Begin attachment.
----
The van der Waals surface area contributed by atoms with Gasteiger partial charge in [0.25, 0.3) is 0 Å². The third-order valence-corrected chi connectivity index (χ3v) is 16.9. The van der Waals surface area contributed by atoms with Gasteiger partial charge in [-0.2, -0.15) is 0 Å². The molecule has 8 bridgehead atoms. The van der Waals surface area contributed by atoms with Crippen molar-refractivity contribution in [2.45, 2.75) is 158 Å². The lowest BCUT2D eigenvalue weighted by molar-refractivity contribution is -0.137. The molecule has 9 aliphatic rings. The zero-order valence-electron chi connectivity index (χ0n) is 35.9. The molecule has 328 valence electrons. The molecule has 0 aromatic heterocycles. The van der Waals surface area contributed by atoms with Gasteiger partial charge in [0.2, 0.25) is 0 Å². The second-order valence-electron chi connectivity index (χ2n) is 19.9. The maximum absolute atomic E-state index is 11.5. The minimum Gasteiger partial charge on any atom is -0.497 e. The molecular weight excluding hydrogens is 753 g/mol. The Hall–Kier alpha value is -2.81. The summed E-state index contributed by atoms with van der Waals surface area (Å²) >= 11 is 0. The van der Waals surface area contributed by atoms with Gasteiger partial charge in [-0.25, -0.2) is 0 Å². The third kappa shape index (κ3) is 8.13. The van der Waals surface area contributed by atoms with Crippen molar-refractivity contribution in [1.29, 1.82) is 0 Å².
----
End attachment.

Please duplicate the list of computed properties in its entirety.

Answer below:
The van der Waals surface area contributed by atoms with Gasteiger partial charge in [0.25, 0.3) is 0 Å². The third-order valence-corrected chi connectivity index (χ3v) is 16.9. The van der Waals surface area contributed by atoms with Gasteiger partial charge in [-0.2, -0.15) is 0 Å². The molecule has 8 bridgehead atoms. The van der Waals surface area contributed by atoms with Crippen molar-refractivity contribution in [2.45, 2.75) is 158 Å². The lowest BCUT2D eigenvalue weighted by molar-refractivity contribution is -0.137. The molecule has 9 aliphatic rings. The zero-order valence-electron chi connectivity index (χ0n) is 35.9. The molecule has 328 valence electrons. The molecule has 0 aromatic heterocycles. The van der Waals surface area contributed by atoms with Gasteiger partial charge in [0.2, 0.25) is 0 Å². The second-order valence-electron chi connectivity index (χ2n) is 19.9. The maximum absolute atomic E-state index is 11.5. The minimum Gasteiger partial charge on any atom is -0.497 e. The molecular weight excluding hydrogens is 753 g/mol. The Hall–Kier alpha value is -2.81. The summed E-state index contributed by atoms with van der Waals surface area (Å²) >= 11 is 0. The van der Waals surface area contributed by atoms with Gasteiger partial charge in [-0.25, -0.2) is 0 Å². The third kappa shape index (κ3) is 8.13. The van der Waals surface area contributed by atoms with Crippen molar-refractivity contribution in [1.29, 1.82) is 0 Å².